Date Published: June 1, 2018
Publisher: Public Library of Science
Author(s): Karen O. Johnson, Mark P. Nelder, Curtis Russell, Ye Li, Tina Badiani, Beate Sander, Douglas Sider, Samir N. Patel, Catherine A. Brissette.
Lyme disease (LD) is the most common vector-borne disease in Ontario, Canada. We describe the epidemiology and clinical manifestations of LD in Ontario and examine trends in the incidence of non-disseminated and disseminated LD. LD surveillance data from the integrated Public Health Information System (iPHIS) from 2005–2014 were mapped to symptoms according to syndrome groups (erythema migrans (EM), flu-like, cardiac, neurologic or arthritic) and disease stages (early localized, early disseminated or late disseminated). During the study period, 1,230 cases due to Borrelia burgdoferi were reported in Ontario with annual incidence rates ranging from 0.32 (2006) to 2.16 (2013) cases per 100,000 population. Seventy percent of cases had EM and the proportion of cases with EM increased over time. Other clinical manifestations included flu-like (75%), arthritic (42%), neurologic (41%) and cardiac (6%) symptoms. Early localized disease (n = 415) manifested with EM (87%) and flu-like (57%) symptoms; early disseminated disease (n = 216) manifested with neurologic (94%), cardiac (10%) and EM (63%) symptoms; and late disseminated disease (n = 475) manifested with EM (62%), neurologic (55%), cardiac (9%), and arthritic symptoms (i.e., arthralgia (93%) and arthritis (7%)). Early localized and early disseminated cases (88% each) occurred primarily from May through September, compared to late disseminated cases (81%). The proportion of cases reported to public health within 30 days of illness onset increased during the study period, while the proportion of cases reported within 1–3 months and >3 months decreased. Geographical variations characterized by higher incidence of early localized disease and earlier public health notification (within 30 days of illness onset) occurred in regions with established or recently established LD risk areas, while later public health notification (>3 months after illness onset) was reported more frequently in regions with recently established or no identified risk areas. This is the first study to describe the clinical manifestations of LD in Ontario, Canada. The observed geographical variations in the epidemiology of LD in Ontario reinforce the need for regionally focused public health strategies aimed at increasing awareness, promoting earlier recognition and reporting, and encouraging greater uptake of preventive measures.
Infection with Borrelia burgdoferi results in a multi-system disease that is characterized by three clinically defined stages: early localized, early disseminated and late disseminated Lyme disease (LD). Erythema migrans (EM) is the most common manifestation of early localized LD, with up to 80% of infected persons presenting with either the typical bull’s eye rash or an atypical rash without central clearing [1–3]. EM rash occurs two to 30 days after the tick bite and may be accompanied by flu-like illness that includes fever, chills, myalgia, arthralgia and stiff neck. Secondary EM rashes remote to the initial site of EM occur in 50% of cases  and are one of the earliest indications of early disseminated LD, which typically occurs weeks to months after an untreated infection. Early disseminated disease characterized by neurological manifestations including headache, stiff neck, pain or tingling in the extremities, Bell’s palsy, mood disorders, memory deficits and sleep disorders develops in 15–20%  of untreated cases, while Lyme carditis, frequently presenting as atrioventricular block, occurs in 1% of untreated cases . The most common manifestation of late disseminated LD is arthritis, which appears weeks to years after initial infection in up to 50% of people with untreated infection [6, 7]. Lyme arthritis is characteristically intermittent and mainly affects large joints including the shoulders and knees, with pain, effusion and synovitis being the typical presentations.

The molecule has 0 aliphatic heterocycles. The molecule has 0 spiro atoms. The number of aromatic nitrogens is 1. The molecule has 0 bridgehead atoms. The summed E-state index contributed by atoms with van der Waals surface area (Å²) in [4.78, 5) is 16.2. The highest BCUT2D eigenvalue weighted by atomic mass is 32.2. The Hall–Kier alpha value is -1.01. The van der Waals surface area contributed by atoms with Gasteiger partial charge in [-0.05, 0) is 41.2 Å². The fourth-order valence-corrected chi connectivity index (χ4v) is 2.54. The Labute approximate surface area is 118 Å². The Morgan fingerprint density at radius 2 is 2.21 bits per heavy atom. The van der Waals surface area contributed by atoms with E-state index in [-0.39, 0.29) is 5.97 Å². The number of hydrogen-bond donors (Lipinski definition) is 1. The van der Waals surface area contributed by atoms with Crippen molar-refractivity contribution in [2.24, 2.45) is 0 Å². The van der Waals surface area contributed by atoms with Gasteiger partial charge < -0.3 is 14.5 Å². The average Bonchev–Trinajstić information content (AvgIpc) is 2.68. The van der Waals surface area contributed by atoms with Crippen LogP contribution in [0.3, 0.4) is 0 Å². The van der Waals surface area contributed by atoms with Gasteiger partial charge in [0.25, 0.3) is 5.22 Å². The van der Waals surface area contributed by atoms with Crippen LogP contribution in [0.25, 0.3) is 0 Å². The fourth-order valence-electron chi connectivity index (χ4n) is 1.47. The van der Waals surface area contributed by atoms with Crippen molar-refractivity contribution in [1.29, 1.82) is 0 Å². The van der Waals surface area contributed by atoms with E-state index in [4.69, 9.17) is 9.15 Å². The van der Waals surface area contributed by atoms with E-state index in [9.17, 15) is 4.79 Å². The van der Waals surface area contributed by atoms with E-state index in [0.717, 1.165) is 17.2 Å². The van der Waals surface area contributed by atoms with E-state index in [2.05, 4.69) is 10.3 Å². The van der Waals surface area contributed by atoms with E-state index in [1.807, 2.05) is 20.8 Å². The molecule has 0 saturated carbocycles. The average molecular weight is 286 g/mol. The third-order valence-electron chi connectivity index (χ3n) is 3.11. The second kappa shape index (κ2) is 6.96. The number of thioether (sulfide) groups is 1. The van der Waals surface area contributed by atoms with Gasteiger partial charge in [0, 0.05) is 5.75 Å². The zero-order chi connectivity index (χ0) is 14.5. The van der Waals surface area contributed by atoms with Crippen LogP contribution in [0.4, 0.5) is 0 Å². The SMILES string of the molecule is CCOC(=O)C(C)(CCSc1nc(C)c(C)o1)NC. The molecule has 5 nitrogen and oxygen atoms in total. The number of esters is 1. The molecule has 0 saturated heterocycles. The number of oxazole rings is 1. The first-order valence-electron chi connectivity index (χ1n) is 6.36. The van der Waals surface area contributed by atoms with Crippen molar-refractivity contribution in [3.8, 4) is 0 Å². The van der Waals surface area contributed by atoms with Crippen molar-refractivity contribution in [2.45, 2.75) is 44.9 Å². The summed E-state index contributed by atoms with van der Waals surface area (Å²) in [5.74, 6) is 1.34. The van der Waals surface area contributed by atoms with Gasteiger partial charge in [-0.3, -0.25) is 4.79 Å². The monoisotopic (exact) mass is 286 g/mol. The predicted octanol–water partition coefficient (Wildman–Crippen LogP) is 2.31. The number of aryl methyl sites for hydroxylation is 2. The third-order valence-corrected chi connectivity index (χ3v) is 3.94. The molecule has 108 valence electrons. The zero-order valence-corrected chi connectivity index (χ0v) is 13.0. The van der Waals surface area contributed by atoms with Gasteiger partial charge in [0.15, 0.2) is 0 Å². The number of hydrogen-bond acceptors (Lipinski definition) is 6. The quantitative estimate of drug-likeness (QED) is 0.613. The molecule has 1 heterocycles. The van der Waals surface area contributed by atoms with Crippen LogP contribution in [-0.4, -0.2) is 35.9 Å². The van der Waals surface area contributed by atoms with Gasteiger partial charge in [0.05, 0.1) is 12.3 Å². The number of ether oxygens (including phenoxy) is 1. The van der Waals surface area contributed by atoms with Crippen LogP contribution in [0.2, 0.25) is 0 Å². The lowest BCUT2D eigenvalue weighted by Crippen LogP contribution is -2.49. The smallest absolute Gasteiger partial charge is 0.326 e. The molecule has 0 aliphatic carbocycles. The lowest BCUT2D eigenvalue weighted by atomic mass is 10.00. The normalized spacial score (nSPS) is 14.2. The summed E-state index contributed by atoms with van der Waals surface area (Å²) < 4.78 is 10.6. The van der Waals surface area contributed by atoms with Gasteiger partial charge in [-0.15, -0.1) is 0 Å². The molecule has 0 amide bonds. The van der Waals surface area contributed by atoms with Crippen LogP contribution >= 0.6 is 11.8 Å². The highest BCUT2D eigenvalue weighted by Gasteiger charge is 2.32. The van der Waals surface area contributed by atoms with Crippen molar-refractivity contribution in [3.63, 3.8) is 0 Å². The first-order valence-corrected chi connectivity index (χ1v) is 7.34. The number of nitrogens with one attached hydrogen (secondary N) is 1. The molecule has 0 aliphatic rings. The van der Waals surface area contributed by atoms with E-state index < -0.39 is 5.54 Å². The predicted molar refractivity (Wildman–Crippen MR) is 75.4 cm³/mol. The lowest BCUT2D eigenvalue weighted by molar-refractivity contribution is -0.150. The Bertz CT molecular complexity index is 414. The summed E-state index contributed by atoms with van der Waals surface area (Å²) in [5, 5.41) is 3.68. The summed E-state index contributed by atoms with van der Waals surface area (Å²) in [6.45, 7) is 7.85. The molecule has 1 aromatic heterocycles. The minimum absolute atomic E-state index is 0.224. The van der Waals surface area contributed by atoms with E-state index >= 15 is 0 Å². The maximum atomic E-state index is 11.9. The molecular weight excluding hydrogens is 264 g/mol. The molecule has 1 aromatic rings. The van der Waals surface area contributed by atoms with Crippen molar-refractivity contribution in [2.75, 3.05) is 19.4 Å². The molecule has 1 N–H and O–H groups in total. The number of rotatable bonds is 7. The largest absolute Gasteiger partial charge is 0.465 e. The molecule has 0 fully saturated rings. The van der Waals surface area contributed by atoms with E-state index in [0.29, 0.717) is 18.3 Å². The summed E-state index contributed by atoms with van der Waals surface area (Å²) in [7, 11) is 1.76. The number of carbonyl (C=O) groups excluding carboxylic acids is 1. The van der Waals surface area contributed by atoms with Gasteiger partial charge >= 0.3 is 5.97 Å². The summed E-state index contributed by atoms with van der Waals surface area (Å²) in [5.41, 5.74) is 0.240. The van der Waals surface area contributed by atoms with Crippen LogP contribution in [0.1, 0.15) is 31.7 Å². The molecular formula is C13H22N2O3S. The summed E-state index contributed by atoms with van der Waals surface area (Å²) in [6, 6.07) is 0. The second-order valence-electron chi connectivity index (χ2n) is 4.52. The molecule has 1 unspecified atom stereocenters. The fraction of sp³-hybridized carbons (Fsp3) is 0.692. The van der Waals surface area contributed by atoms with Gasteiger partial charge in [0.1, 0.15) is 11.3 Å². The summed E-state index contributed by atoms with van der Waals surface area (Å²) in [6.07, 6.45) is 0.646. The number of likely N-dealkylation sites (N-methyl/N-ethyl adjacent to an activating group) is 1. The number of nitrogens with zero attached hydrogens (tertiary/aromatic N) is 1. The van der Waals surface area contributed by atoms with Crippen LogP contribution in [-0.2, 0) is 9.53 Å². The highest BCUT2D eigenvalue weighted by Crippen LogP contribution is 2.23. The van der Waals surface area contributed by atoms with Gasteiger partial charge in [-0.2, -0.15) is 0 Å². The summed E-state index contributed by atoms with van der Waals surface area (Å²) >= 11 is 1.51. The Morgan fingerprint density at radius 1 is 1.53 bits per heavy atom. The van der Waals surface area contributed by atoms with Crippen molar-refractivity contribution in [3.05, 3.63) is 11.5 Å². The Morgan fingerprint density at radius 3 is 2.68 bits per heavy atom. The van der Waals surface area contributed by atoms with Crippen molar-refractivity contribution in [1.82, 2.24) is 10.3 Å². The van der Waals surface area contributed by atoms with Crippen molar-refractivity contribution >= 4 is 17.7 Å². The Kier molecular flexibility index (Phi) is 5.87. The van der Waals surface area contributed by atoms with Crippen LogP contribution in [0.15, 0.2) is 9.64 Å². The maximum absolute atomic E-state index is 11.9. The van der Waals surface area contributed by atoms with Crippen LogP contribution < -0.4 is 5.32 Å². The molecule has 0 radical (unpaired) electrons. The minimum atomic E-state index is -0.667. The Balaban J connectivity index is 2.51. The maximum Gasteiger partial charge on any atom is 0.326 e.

Despite possible misclassification of the three clinical stages of LD, we were able to elucidate trends. Incidence rates for the three clinical stages of LD increased over time, with the relative proportion of early to late disseminated disease varying spatially across Ontario. The proportion of cases reported to public health within 30 days of illness onset also increased and the proportion reported >3 months after illness onset decreased. Of importance are our findings of higher occurrence of early localized disease and earlier public health notification for regions with well-established or recently established risk areas for LD, and of higher occurrence of later public health notification for regions with no identified risk areas or recently established risk areas. These findings of increasing risk and regional variation in the incidence of LD demonstrates the relevance of targeted measures to increase awareness, promote earlier recognition and encourage greater uptake of preventive measures by the general public. For healthcare professionals, strategies aimed at improving earlier recognition, diagnosis and treatment based on presenting symptoms and exposure histories, and not surveillance case definitions, should also be emphasized. With increasing awareness and familiarity with LD, we expect decreases in exposures, as well as earlier recognition, diagnosis and treatment, which would result in a reduction in overall incidence and a shift in the ratio of disseminated to early localized disease. However, maximizing gains toward these goals must consider the implementation of different strategies for different regions based on the presence of risk that is well established, recently established or not yet identified, as well as on the length of time that an area has been identified as being higher risk for LD.